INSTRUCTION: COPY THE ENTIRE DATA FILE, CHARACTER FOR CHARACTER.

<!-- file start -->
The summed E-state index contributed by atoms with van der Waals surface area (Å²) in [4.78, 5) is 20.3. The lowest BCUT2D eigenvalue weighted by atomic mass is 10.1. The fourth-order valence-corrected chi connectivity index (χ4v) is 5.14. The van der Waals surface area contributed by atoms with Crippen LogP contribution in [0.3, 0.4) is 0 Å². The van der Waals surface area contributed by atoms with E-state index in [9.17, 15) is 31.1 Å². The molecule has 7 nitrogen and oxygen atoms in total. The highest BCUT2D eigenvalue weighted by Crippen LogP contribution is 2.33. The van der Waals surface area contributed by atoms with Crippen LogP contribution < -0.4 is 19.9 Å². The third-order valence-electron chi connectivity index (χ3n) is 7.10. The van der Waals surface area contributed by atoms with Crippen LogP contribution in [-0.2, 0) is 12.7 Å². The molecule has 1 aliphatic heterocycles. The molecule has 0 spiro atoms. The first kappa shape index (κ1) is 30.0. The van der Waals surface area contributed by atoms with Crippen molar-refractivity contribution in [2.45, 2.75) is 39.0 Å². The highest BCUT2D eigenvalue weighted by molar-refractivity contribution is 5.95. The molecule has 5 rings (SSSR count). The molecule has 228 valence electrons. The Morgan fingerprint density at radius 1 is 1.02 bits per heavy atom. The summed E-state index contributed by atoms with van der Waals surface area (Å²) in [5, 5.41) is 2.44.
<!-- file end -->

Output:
The summed E-state index contributed by atoms with van der Waals surface area (Å²) in [4.78, 5) is 20.3. The lowest BCUT2D eigenvalue weighted by atomic mass is 10.1. The fourth-order valence-corrected chi connectivity index (χ4v) is 5.14. The van der Waals surface area contributed by atoms with Crippen LogP contribution in [0.3, 0.4) is 0 Å². The van der Waals surface area contributed by atoms with E-state index in [9.17, 15) is 31.1 Å². The molecule has 7 nitrogen and oxygen atoms in total. The highest BCUT2D eigenvalue weighted by Crippen LogP contribution is 2.33. The van der Waals surface area contributed by atoms with Crippen LogP contribution < -0.4 is 19.9 Å². The third-order valence-electron chi connectivity index (χ3n) is 7.10. The van der Waals surface area contributed by atoms with Crippen LogP contribution in [-0.2, 0) is 12.7 Å². The molecule has 1 aliphatic heterocycles. The molecule has 0 spiro atoms. The first kappa shape index (κ1) is 30.0. The van der Waals surface area contributed by atoms with Crippen molar-refractivity contribution in [2.45, 2.75) is 39.0 Å². The highest BCUT2D eigenvalue weighted by molar-refractivity contribution is 5.95. The molecule has 5 rings (SSSR count). The molecule has 228 valence electrons. The Morgan fingerprint density at radius 1 is 1.02 bits per heavy atom. The summed E-state index contributed by atoms with van der Waals surface area (Å²) in [5, 5.41) is 2.44.